Transposing Data with INDEX / MATCH combo

Transposing Data with INDEX / MATCH combo what’s this all about?

OK imagine this – you have done the right thing as a budding data analyst and created your sales data down the page so that you can take advantage of Pivot Tables which likes dimensions of data going across in columns namely Date and Sales Value and the data itself including the transactional data namely the sales, by month going down the page.  I labour on this point a little I know, but many beginners will show months and it’s data across the page.    The problem with data arranged like this is you can’t take advantage of powerful Excel data tools like Pivot Tables, Autofilter, Advanced Filter or Power Query (or Get & Transform).  So make it a habit to get data (and note I am not saying reports) in a database format, data down the page and dimensions of the data across.

So carrying on with my little scenario here, the Accountant storms across to your desk and says “What are you doing,  this isn’t a report – give me a FY report with Jul 17 to Jun 18 month and sales across the page so someone in the real world can read it, now get to it!”

Digressing because it’s relevant to below – have I told you I love the INDEX function?  It is a non volatile formula meaning its light on performance usage but it’s so powerful.  I urge any budding Excel Power User to learn to use INDEX and its natural buddy MATCH so it’s second nature because it gives you great power over your spreadsheeting.  See my earlier posts on this topic Why I like INDEX + MATCH  and INDEX, Whats the Big Deal?  You can pluck any number from anywhere on the grid to anywhere you want with INDEX / MATCH.   Think of INDEX as your never tiring, always faithful golden retriever who goes bounding off to get whatever you point at and get it for you all day long, without tiring.  I know people like VLOOKUP to do some of what I am talking about but INDEX + MATCH is more versatile and reliable and it’s easy to learn.  I hardly ever use VLOOKUP now unless its for clients who prefer it because they know which is fair enough too.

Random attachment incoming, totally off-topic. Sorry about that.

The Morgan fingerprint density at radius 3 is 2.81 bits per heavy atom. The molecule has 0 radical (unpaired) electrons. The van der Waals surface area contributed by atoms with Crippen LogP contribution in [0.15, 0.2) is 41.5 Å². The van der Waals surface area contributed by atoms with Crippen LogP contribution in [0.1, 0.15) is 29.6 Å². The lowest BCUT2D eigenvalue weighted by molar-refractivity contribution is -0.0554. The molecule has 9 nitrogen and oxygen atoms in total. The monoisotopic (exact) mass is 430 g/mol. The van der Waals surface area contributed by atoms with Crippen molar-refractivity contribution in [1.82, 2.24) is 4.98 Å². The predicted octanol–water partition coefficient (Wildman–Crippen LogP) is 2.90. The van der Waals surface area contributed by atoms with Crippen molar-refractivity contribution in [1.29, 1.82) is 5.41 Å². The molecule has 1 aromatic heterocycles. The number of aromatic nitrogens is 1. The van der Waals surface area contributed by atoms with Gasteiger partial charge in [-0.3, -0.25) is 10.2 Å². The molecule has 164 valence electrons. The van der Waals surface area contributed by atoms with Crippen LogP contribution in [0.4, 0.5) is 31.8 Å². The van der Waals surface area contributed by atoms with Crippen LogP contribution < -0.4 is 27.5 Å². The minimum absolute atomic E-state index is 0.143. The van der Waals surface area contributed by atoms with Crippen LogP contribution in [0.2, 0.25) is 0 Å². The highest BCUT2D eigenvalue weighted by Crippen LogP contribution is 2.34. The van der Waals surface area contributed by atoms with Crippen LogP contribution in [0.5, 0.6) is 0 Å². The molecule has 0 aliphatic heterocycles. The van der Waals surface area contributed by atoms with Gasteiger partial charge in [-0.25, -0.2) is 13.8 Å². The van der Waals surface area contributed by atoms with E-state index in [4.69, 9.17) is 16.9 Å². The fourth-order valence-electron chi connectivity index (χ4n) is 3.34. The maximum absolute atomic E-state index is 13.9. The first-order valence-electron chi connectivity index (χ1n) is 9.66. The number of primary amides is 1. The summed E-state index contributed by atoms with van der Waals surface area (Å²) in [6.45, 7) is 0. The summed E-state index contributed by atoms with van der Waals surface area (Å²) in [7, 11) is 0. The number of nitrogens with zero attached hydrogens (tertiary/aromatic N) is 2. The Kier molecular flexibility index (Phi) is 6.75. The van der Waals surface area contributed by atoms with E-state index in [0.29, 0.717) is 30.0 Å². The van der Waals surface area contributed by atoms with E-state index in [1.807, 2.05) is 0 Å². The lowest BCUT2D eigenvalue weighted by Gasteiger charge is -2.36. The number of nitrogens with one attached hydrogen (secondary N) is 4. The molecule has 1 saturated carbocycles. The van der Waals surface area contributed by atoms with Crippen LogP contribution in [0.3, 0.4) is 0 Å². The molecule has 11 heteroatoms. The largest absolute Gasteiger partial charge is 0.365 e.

*** Update 04/04/23 ***

Since I wrote this post a couple of years ago, astute Excelers will be wondering but hey INDEX / MATCH is old school now, what about the relatively new formula XLOOKUP?  Yes, I would agree on this and now love using XLOOKUP and use it more than the above INDEX / MATCH .  It does the same thing and more such as

  • being able to search backwards
  • it’s a more readable formula (1 formula vs 2)
  • I find the match mode is easier to understand
  • it has an inbuilt message handler.

The below approach using INDEX / MATCH still works great but of course XLOOKUP could be used if you want.



So back to my scenario, yes you could copy, then paste special, transpose values only.  Yes I could use Power Query that’s true and probably will as my long term solution.  But hey I am a data analyst and anything I do even quick fixes, I am going to automate in case I have to do it again.  Automate or die should be one of your mantras.

So I get cracking – I add a data validation in G4 of the date column so I can have a dynamic starting point.  If you were pushed for time G4 could just simply have 01/07/17 entered directly.  I went the data validation route because next time my Accountant boss might want a report with 2 year’ s sales on a calendar year basis so I can easily choose another starting point in the validation drop  down.  With this starting date to my data set, we can use formulas to give us the dates we want using DATE function and then our INDEX formula can use these dates to to go and get the sales pertaining to the dates I want.  Now I am assuming we want to report consecutive months in this type of report.  So to get the months to increment by 1 across the page – I use the relative DATE formula in H4 =DATE(YEAR(G4),MONTH(G4)+1,DAY(G4)) – basically I am leaving the YEAR and DAY alone but incrementing the MONTH by one.  Copy this across and of course the it will increment by 1 month.  Now I use my INDEX / MATCH combo formula:

=INDEX($B$4:$C$24,MATCH(G4,$B$4:$B$24,0),2) and it uses the date in G4 in the MATCH function within the vector $B$4:$B$24

to return the position of the date and then return the corresponding value from the 2nd column within the array $B$4:$C$24 defined in the first part of the function.  You could give the array and vector range names if you want.  Also would make the array $B$4:$C$24 a n Excel Table so it’s dynamic for future data.  Anyway this is a simple example – copied across the formula effortlessly returns the corresponding date’s sales.